Know your Competitors and Make Your Business Stand Out, Perfect the Basics of Your Website, Improve Your Local SEO, Focus on a Primary Social Media Channel, Partner with Local Influencers



It is impossible to escape the reach of location-based marketing. Whether or not you specifically set out to find local solutions to the problems you look to solve through web searches, the search engines will tailor their results based on where you are, giving you the options that are close to you. Google’s algorithms factor in the searcher’s location in returning results in a certain order. This is even more the case with the huge increase in recent years of sharing your location with apps and browsers so that advertising on those websites and apps will also focus on businesses based in your neighbourhood.

This is great news for you if you’re running a location-sensitive business and wants to grow your footfall and build awareness in your local community. Even some basic knowledge can go a long way to helping you maximise this extra work your search engine is doing to help you expand your local customer base.

Why is local marketing important?

The approach to take is more subtle than simply adding geographically specific words (e.g. the name of your local town or city etc) to your products and hoping this will bump you to the top of a Google search. You do need to understand your local community and how they talk about the industry in which you operate and the problem you’re offering to solve. Not only will thinking about this in more detail and then incorporating this into how you talk about your product be great for the search engines – because it will create more relevant location-based content for their results – but also it will drive genuine appreciation from your potential customers, who will feel like you take a proper interest in your community. People still prefer the idea of small, local businesses, as compared to large multinationals, because they perceive them as more locally engaged and trustworthy, with more focus on quality and value-offering. Ultimately, your brand can get maximum benefit from this preconception by showing actual local knowledge, turning this into customer trust and ultimately longer term loyalty and promotion of you by the customers.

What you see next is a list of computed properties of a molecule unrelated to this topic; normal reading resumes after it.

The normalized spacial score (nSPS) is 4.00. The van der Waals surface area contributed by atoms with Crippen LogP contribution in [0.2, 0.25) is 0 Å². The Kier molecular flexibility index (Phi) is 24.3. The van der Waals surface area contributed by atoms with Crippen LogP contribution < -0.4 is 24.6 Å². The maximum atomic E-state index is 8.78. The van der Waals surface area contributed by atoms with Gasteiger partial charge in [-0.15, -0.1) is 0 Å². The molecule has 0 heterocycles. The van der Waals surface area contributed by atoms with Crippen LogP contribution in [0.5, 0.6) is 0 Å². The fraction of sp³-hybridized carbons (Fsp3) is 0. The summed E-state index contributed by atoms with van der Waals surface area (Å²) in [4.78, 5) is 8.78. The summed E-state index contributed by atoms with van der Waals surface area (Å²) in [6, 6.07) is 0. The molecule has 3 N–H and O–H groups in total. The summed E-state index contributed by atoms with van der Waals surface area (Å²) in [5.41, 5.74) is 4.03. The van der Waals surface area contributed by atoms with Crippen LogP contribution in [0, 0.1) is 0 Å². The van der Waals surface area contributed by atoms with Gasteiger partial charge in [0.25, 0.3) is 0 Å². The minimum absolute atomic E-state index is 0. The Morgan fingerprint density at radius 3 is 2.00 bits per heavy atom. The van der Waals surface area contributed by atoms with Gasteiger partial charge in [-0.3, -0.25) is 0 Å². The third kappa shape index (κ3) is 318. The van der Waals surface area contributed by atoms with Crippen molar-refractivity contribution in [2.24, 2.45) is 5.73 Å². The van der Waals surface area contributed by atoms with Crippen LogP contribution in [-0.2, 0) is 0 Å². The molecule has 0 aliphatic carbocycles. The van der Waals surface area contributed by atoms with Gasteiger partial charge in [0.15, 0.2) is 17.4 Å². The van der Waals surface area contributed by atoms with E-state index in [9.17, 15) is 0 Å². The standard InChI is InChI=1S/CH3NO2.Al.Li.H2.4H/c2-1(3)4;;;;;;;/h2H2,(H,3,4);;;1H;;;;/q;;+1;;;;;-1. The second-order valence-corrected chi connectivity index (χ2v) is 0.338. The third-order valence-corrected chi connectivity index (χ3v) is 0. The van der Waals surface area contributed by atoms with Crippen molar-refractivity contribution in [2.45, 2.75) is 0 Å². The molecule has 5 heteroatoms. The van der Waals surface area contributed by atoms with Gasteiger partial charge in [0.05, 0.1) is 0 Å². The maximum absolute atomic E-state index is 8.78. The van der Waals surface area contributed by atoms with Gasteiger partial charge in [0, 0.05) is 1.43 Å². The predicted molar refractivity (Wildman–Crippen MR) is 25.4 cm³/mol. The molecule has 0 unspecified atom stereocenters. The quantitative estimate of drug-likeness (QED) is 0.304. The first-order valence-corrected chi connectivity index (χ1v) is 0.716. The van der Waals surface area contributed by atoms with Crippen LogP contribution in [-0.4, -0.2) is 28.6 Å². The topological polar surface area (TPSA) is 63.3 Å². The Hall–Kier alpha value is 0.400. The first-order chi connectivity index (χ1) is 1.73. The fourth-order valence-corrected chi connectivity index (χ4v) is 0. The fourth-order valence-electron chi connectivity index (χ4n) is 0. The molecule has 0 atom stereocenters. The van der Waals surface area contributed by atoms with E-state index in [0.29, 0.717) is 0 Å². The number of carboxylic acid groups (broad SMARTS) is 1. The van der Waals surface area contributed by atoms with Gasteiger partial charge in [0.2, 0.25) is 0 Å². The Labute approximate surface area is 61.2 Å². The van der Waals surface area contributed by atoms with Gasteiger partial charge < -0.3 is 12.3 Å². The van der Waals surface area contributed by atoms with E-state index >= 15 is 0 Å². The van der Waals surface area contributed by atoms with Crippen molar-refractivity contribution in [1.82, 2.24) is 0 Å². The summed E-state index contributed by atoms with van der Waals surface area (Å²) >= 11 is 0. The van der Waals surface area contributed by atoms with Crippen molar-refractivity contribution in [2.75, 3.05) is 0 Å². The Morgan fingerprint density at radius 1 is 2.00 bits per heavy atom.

What specifically can you do?


The first thing to note is your tone in talking about your business, whether it’s on your website in an about page, or when speaking directly to customers. You should remember that your customer is a human being with needs and emotions and show a higher level of care and personability. Asking potential customers about how they find the industry at the moment will not only help them feel cared about, but will also glean you valuable insights to help you improve your product or service.

In particular, examine your branding materials online (and any physical ones too, e.g. flyers) to ensure they sound both friendly and professional – this way your potential customers will think that they are going to get a good, rewarding experience (because you sound like a friendly business to work with) but also efficient, thorough results (because you sound professional).

Presence in the community